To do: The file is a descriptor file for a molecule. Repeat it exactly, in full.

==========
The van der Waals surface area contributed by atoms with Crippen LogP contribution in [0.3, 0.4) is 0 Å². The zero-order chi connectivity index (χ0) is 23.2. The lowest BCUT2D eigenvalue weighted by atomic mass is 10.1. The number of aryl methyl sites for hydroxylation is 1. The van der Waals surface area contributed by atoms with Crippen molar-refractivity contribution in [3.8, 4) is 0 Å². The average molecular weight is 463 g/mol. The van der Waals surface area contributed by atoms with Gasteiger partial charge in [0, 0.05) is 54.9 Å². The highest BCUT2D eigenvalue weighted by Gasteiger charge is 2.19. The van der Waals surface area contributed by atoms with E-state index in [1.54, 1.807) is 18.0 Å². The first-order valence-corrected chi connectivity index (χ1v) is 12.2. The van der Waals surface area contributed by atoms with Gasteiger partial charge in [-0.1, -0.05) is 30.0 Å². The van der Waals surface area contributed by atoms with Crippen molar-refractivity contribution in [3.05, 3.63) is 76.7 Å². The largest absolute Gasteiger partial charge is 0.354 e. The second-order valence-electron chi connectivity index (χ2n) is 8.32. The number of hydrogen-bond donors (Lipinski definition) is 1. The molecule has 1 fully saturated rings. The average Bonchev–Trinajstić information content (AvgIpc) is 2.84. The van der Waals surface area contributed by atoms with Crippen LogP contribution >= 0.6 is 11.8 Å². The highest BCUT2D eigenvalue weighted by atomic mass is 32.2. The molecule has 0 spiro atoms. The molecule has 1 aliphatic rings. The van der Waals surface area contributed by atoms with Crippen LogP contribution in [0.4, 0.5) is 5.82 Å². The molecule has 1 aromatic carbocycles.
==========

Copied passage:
The van der Waals surface area contributed by atoms with Crippen LogP contribution in [0.3, 0.4) is 0 Å². The zero-order chi connectivity index (χ0) is 23.2. The lowest BCUT2D eigenvalue weighted by atomic mass is 10.1. The number of aryl methyl sites for hydroxylation is 1. The van der Waals surface area contributed by atoms with Crippen molar-refractivity contribution in [3.8, 4) is 0 Å². The average molecular weight is 463 g/mol. The van der Waals surface area contributed by atoms with Gasteiger partial charge in [0, 0.05) is 54.9 Å². The highest BCUT2D eigenvalue weighted by Gasteiger charge is 2.19. The van der Waals surface area contributed by atoms with E-state index in [1.54, 1.807) is 18.0 Å². The first-order valence-corrected chi connectivity index (χ1v) is 12.2. The van der Waals surface area contributed by atoms with Gasteiger partial charge in [-0.1, -0.05) is 30.0 Å². The van der Waals surface area contributed by atoms with Crippen molar-refractivity contribution in [3.05, 3.63) is 76.7 Å². The largest absolute Gasteiger partial charge is 0.354 e. The second-order valence-electron chi connectivity index (χ2n) is 8.32. The number of hydrogen-bond donors (Lipinski definition) is 1. The molecule has 1 fully saturated rings. The average Bonchev–Trinajstić information content (AvgIpc) is 2.84. The van der Waals surface area contributed by atoms with Crippen LogP contribution >= 0.6 is 11.8 Å². The highest BCUT2D eigenvalue weighted by atomic mass is 32.2. The molecule has 0 spiro atoms. The molecule has 1 aliphatic rings. The van der Waals surface area contributed by atoms with Crippen LogP contribution in [0.4, 0.5) is 5.82 Å². The molecule has 1 aromatic carbocycles.